One of my favorite times of year is the fall when I go mushroom hunting in France, combing through the woods of Perigord looking for cèpe mushrooms and truffles; stepping through the fallen leaves and savoring the musky dampness of the decaying vegetation. Most Spanish red wines have an earthy aroma that reminds me of my days in the woods and so for me the association of earthiness and damp leaves is pleasing and enhances my enjoyment of a good Tempranillo. But to another person, with different memories and experiences, the concept of damp organic decay might be totally disgusting and my enthusiastic description of the wine might persuade them never to try it. Worse still, because of the unpleasant associations created by my description, a person tasting the wine might possibly dislike it and unfairly discover in it all the bad qualities they imagined that I had suggested.

Wine drinkers therefore need to consciously train themselves to develop a commonly accepted vocabulary that will allow them to discuss wines with other people. With practice and concentration they can decide if a wine reminds them of fruit, or of vegetables, or wood, or fresh-cut-grass. If it reminds them of fruit - is it a berry fruit, a tropical fruit or a citrus? Over time, wine drinkers will discover a common language that enables them to share their impressions of a wine with other people using words and allusions that are mutually understood. But to develop such a vocabulary takes practice and conscious effort. The difference between a professional taster and the rest of us is training. Unfortunately the best wine class in the world, the best teacher, the best book can never impart that knowledge. It has to be accumulated, sip by sip, sniff by sniff, glass by glass by each individual wine drinker. The UC Davis Wine Aroma Wheel at is a wonderful tool that will help the true connoisseur differentiate between the aromas of passion fruit and boysenberries but for the rest of us just learning to isolate the difference between a fruity taste and an earthy aroma is a good place to begin. Eric Asimov the excellent wine critic for the New York Times argues that we can divide all wines into sweet or savory. By sweet he does not mean sugary; he is rather referring to the impression of sweet that we get from a wine that is intensely fruity, plush, viscous and mouth-filling. By savory he means wines which are more austere with smoky, herbal, earthy and mineral tastes.

We are not limited to food or taste metaphors, as a visual species we have other tools to describe wine. Karen MacNeil, the well-respected wine critic and author of the Wine Bible quoted a restaurant owner’s description of Viognier wine. “If a good German Riesling is like an ice-skater (fast, racy with a cutting edge), and Chardonnay is like a middle-heavyweight boxer (paunchy, solid, powerful), then Viognier would have to be described as a female gymnast – beautiful and perfectly shaped, with muscle but superb agility and elegance.”  Britt Karlson, the Swedish wine critic once described an unfortunate wine as "… ideal for serving at a funeral dinner, because it provokes a fitting mood of sorrow and grief."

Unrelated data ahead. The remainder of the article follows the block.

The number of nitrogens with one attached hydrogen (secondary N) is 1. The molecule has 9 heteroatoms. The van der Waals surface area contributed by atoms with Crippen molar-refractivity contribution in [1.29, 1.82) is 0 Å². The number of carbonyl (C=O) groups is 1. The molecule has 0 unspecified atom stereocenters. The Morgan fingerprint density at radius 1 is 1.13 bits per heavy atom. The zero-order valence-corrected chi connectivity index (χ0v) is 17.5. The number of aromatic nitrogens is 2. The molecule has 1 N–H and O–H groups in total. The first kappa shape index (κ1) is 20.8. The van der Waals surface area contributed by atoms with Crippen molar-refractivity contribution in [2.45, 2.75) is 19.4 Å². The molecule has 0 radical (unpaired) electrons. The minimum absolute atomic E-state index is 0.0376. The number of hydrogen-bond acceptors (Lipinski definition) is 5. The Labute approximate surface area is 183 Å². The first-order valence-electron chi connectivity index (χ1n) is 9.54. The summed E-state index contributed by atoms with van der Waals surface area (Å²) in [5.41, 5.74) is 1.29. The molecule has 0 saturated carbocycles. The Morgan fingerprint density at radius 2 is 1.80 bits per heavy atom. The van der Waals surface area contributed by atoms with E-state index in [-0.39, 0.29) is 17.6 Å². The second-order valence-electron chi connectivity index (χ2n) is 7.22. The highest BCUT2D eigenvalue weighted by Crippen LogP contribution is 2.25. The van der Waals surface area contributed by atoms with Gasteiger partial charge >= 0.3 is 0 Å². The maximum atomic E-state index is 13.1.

Alternatively we can seek our metaphor in music. In one of his Italian detective novels, A Long Finish, Michael Dibdin wrote: “Barolo is the Bach of wine … strong, supremely structured, a little forbidding, but absolutely fundamental. Barbaresco is the Beethoven, taking those qualities and lifting them to heights of subjective passion and pain … and Brunello is its Brahms, the softer, fuller, romantic afterglow of so much strenuous excess.” Those people who know their German composers and are familiar with Italian wines will recognize the insightful truth behind Dibdin’s metaphors. For those unfamiliar however, it could sound merely pretentious. And of course, that is the great danger of talking about wine; the metaphors can become too flowery and ostentatious. “This is a cheeky little Pinot; unctuously naughty with a promise of heavenly bliss, like a nun slipping out of her habit.”

Roald Dahl, that wonderful British novelist should really be given the last word on the subject: “Richard Pratt was a famous gourmet…. He organized dinners where sumptuous dishes and rare wines were served. He refused to smoke for fear of harming his palate, and when discussing a wine, he had a curious, rather droll habit of referring to it as though it were a living being. “A prudent wine,” he would say, “rather diffident and evasive, but quite prudent.” Or, “a good-humored wine, benevolent and cheerful—slightly obscene, perhaps, but nonetheless good humored.” (From ‘Taste’ a short story first published in 1945).

Sunday, June 18, 2017

New Wine Class

My new wine class begins tomorrow evening, Monday June 19th.
It's about the 25th or so program that I've conducted at Books & Books and, as always, I am excited about starting a new class and meeting a whole new group of students.

What is always amusing, to me, is how this group of adult strangers will awkwardly interact during the first class - not knowing each other, not knowing what to expect - and yet by the final class they will all be best friends, exchanging e-mail addresses and knowing so much about each other's wine preferences - and so much else.